Posted on April 26,2015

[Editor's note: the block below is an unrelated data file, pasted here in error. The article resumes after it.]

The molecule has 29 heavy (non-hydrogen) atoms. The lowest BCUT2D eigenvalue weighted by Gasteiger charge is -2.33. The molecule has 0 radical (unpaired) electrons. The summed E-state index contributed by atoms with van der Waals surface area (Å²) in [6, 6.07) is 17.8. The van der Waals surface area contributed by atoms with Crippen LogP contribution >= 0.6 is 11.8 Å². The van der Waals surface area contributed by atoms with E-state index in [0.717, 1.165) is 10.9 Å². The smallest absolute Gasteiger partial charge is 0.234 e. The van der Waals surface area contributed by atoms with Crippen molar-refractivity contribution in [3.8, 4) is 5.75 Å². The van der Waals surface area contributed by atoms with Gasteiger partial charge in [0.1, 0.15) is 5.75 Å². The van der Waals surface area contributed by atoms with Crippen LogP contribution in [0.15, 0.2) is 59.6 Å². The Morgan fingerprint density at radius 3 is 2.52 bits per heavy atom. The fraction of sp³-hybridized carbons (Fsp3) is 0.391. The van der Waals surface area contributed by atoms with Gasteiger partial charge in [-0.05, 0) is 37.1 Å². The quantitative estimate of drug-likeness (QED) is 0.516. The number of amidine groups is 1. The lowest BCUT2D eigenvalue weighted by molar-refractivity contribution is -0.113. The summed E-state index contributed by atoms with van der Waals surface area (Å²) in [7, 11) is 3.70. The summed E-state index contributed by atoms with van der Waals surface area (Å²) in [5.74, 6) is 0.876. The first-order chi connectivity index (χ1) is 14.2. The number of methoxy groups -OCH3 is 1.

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Myths and facts about diabetes and diet MYTH: You must avoid sugar at all costs. Fact: The good news is that you can enjoy your favorite treats as long as you plan properly. Dessert doesn't have to be off limits, as long as it's a part of a healthy meal plan or combined with exercise. MYTH: A high-protein diet is best. Fact: Studies have shown that eating too much protein, especially animal protein, may actually cause insulin resistance, a key factor in diabetes. A healthy diet includes protein, carbohydrates, and fats. Our bodies need all three to function properly. The key is a balanced diet. MYTH: You have to cut way down on carbs. Fact: Again, the key is to eat a balanced diet. The serving size and the type of carbohydrates you eat are especially important. Focus on whole grain carbs since they are a good source of fiber and they are digested slowly, keeping blood sugar levels more even. MYTH: You'll no longer be able to eat normally. You need special diabetic meals. Fact: The principles of healthy eating are the same--whether or not you're trying to prevent or control diabetes. Expensive diabetic foods generally offer no special benefit. You can easily eat with your family and friends if you eat in moderation. _____________________________________________________________________________________ 8 principles of low-glycemic eating: Eat a lot of non-starchy vegetables, beans, and fruits such as apples, pears, peaches, and berries. Even tropical fruits like bananas, mangoes, and papayas tend to have a lower glycemic index than typical desserts. Eat grains in the least-processed state possible: "unbroken," such as whole-kernel bread, brown rice, and whole barley, millet, and wheat berries; or traditionally processed, such as stone-ground bread, natural granola or muesli breakfast cereals. Limit white potatoes and refined grain products such as white breads and white pasta to small side dishes. Limit concentrated sweets--including high-calorie foods with a low glycemic index, such as ice cream--to occasional treats. Eliminate sugar-sweetened drinks. Eat a healthful type of protein at most meals, such as beans, fish, or skinless chicken. Choose foods with healthful fats, such as olive oil, nuts (almonds, walnuts, pecans), and avocados. Limit saturated fats from dairy and other animal products. Completely eliminate partially hydrogenated fats (trans fats), which are in fast food and many packaged foods. Have three meals and one or two snacks each day, and don't skip breakfast. Eat slowly and stop when full. Adapted from Ending the Food Fight, by David Ludwig with Suzanne Rostler. More informations at: http://www.helpguide.org/articles/diet-weight-loss/diabetes-diet-and-food-tips.htm


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